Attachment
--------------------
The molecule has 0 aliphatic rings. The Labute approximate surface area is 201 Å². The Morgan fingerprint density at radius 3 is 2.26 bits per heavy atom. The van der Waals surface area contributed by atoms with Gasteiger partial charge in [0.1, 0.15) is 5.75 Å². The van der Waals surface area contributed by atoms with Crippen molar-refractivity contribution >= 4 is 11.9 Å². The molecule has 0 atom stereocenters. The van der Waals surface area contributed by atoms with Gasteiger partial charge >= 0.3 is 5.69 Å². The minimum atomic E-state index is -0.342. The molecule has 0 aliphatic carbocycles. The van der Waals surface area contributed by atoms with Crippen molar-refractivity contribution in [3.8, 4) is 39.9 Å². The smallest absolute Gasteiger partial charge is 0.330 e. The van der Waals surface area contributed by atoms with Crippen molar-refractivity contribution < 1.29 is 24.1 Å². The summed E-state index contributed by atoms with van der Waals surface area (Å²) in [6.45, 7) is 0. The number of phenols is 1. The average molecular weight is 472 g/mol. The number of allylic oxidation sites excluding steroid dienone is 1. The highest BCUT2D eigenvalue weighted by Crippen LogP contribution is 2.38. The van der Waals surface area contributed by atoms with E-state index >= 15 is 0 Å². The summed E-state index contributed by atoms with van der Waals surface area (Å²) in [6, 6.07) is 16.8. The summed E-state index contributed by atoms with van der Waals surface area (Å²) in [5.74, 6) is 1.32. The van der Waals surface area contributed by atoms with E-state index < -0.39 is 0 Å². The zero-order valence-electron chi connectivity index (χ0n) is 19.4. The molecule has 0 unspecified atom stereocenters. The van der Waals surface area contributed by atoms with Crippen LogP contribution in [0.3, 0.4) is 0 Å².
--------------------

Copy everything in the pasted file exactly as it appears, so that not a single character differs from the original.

The molecule has 0 aliphatic rings. The Labute approximate surface area is 201 Å². The Morgan fingerprint density at radius 3 is 2.26 bits per heavy atom. The van der Waals surface area contributed by atoms with Gasteiger partial charge in [0.1, 0.15) is 5.75 Å². The van der Waals surface area contributed by atoms with Crippen molar-refractivity contribution >= 4 is 11.9 Å². The molecule has 0 atom stereocenters. The van der Waals surface area contributed by atoms with Gasteiger partial charge >= 0.3 is 5.69 Å². The minimum atomic E-state index is -0.342. The molecule has 0 aliphatic carbocycles. The van der Waals surface area contributed by atoms with Crippen molar-refractivity contribution in [3.8, 4) is 39.9 Å². The smallest absolute Gasteiger partial charge is 0.330 e. The van der Waals surface area contributed by atoms with Crippen molar-refractivity contribution < 1.29 is 24.1 Å². The summed E-state index contributed by atoms with van der Waals surface area (Å²) in [6.45, 7) is 0. The number of phenols is 1. The average molecular weight is 472 g/mol. The number of allylic oxidation sites excluding steroid dienone is 1. The highest BCUT2D eigenvalue weighted by Crippen LogP contribution is 2.38. The van der Waals surface area contributed by atoms with E-state index >= 15 is 0 Å². The summed E-state index contributed by atoms with van der Waals surface area (Å²) in [6, 6.07) is 16.8. The summed E-state index contributed by atoms with van der Waals surface area (Å²) in [5.74, 6) is 1.32. The van der Waals surface area contributed by atoms with E-state index < -0.39 is 0 Å². The zero-order valence-electron chi connectivity index (χ0n) is 19.4. The molecule has 0 unspecified atom stereocenters. The van der Waals surface area contributed by atoms with Crippen LogP contribution in [0.3, 0.4) is 0 Å².